Archive for the Oklahoma Category

(Note: Those of you who follow me on Twitter and/or Facebook read about some of this in real time. Here is the full adventure!)

It started yesterday morning with the following declaration from Susan: “We are not going to spend Labor Day in this house watching television! Get up! We are going on an adventure! We are leaving at 9 AM!” (This was around 8:15 AM.)

My thoughts arrived in the following order: “Where are we going?” “Is the iPad fully charged?” “Isn’t everything closed on Labor Day?” (Spoilers: “Northwest, Yes, and Mostly.”) I grabbed my backpack and tossed in my DSLR camera, my iPad, two phone chargers, a couple of protein bars, and a bottle of water. Wherever we ended up, I figured I could both survive and entertain myself for at least a day.

As we hopped into the car we were told the first official point of business would be breakfast. So far, so good. Susan announced we were going to Tower Cafe, home of Old-Fashioned Cinnamon Rolls in Okarche, Oklahoma for breakfast. Even better!

“What are the odds this place is open Monday morning on Labor Day?” I asked. Boos and hisses were what I received. What kind of father would suggest such a thing? What a doubter! What a hater of cinnamon rolls!

Thirty minutes later we found ourselves having breakfast at the Sunrise Cafe in Kingfisher. I had the chili and cheese omelette with a side of “I told you so.” (I’m still not sure which one was responsible for my heartburn.)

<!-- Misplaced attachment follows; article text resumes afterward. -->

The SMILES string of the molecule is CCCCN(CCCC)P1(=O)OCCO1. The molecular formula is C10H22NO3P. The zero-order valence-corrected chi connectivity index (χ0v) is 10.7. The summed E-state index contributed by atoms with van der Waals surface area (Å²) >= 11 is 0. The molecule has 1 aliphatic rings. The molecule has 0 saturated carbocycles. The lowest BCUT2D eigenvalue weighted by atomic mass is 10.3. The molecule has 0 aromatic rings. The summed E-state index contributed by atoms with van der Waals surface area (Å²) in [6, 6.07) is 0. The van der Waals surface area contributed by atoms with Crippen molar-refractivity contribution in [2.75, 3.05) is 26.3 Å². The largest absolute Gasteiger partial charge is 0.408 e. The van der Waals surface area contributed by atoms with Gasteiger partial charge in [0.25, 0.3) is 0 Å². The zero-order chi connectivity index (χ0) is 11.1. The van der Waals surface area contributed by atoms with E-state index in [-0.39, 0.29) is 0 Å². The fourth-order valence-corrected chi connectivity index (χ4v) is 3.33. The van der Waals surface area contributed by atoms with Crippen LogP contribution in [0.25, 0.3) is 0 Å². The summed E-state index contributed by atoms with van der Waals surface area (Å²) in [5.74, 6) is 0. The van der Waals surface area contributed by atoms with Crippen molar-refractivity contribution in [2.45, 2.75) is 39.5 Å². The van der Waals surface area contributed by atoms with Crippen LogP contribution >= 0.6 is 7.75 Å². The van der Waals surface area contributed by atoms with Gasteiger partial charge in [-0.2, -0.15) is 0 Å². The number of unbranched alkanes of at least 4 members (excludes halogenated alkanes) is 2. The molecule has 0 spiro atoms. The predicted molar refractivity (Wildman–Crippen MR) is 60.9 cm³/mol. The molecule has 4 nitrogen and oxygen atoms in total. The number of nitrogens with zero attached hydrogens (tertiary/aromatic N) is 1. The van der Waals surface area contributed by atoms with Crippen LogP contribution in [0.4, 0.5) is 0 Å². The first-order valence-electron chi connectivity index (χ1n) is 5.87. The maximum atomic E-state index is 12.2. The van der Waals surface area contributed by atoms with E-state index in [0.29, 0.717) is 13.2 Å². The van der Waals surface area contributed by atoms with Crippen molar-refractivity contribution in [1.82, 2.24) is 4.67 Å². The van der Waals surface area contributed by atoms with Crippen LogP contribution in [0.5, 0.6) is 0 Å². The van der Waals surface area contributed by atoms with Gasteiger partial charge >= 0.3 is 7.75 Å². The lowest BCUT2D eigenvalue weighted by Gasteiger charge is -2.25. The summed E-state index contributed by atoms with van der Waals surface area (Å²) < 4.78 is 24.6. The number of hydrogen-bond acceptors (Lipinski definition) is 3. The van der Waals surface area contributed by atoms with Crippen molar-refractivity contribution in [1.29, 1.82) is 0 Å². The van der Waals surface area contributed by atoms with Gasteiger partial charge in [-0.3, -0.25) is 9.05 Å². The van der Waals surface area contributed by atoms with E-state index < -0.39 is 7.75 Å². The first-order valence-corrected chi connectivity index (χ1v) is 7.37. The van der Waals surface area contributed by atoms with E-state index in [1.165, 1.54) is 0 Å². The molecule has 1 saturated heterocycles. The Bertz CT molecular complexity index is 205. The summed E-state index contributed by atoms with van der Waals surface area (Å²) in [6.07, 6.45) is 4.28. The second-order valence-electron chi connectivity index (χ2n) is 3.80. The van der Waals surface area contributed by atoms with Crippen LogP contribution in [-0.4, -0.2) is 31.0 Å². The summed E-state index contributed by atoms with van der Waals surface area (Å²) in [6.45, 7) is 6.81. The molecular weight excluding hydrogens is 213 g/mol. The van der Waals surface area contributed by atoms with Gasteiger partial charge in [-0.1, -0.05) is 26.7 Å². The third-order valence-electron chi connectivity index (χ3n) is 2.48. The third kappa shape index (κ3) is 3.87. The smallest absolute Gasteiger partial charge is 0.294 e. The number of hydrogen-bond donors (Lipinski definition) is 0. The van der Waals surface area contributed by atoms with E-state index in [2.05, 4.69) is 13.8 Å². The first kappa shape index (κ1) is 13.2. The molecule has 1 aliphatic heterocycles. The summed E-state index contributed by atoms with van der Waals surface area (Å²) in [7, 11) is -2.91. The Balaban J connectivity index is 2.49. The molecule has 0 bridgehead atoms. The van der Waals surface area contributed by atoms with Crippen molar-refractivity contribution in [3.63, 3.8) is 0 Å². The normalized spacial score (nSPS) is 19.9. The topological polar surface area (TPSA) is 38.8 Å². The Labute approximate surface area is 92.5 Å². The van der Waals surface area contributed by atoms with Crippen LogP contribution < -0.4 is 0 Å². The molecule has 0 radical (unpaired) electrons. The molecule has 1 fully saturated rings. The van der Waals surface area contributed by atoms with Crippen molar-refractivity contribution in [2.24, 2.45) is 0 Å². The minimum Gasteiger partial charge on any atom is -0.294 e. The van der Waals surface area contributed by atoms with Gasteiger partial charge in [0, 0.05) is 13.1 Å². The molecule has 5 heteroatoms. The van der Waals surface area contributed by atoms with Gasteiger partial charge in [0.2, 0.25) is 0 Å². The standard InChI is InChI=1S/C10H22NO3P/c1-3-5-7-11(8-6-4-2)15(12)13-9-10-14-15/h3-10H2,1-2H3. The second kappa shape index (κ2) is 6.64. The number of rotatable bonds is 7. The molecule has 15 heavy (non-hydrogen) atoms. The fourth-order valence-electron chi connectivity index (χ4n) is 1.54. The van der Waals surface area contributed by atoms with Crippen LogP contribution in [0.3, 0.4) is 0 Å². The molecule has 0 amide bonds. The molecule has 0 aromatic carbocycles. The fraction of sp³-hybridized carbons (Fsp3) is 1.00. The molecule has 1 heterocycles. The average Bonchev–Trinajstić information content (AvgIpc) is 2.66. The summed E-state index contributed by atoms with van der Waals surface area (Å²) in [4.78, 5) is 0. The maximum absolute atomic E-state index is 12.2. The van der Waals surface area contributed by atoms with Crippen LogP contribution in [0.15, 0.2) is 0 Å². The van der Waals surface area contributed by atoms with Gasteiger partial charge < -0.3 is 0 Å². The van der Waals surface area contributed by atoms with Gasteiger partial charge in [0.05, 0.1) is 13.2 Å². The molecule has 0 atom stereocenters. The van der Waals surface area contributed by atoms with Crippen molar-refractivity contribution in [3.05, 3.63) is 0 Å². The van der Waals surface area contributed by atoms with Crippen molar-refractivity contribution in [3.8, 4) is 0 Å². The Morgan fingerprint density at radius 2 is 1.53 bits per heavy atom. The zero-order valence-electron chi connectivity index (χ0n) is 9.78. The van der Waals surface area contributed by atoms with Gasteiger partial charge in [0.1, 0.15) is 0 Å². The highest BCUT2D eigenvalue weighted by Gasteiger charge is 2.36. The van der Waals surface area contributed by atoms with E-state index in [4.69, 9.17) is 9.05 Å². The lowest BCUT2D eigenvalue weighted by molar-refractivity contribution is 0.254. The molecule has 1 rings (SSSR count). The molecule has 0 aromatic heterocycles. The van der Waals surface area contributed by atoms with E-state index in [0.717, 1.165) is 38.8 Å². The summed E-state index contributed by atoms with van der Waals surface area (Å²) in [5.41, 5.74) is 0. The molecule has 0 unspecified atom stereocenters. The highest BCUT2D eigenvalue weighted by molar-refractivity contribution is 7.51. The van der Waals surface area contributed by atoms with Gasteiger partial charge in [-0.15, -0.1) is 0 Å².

As we pulled out on to the open road I rolled down my window and hung my arm out of the car. Almost immediately a giant bug hit me in the shoulder and literally exploded, sending bug guts and juice all over my shirt and face. We thought wiping the yellow goo off of my red shirt with a napkin would be the end of it, but a few minutes later the bug (or at least half of him) resurfaced, climbing up Susan’s leg. (She was driving.) Susan’s squeezing fist put a final end to the bug’s misery.

We continued northwest, driving through Hennessey, Oklahoma and stopping for gas. The kids had never seen one of these dinosaurs at a gas station before so we stopped to take a picture. Morgan tried climbing all over it and almost break the tail off, which I can only assume is why they went extinct. At the gas station we bought drinks, used the bathroom, and threw the dead bug into the trash.

As we approached Enid we happened across an antique/thrift/junk store on the side of the road. We decided to stop by. As we walked in the owner informed us that they weren’t really open on Labor Day (cough) but that since we were from out of town they would let us rummage around. I’m glad they did because there were so many cool things inside. The first of which was this still.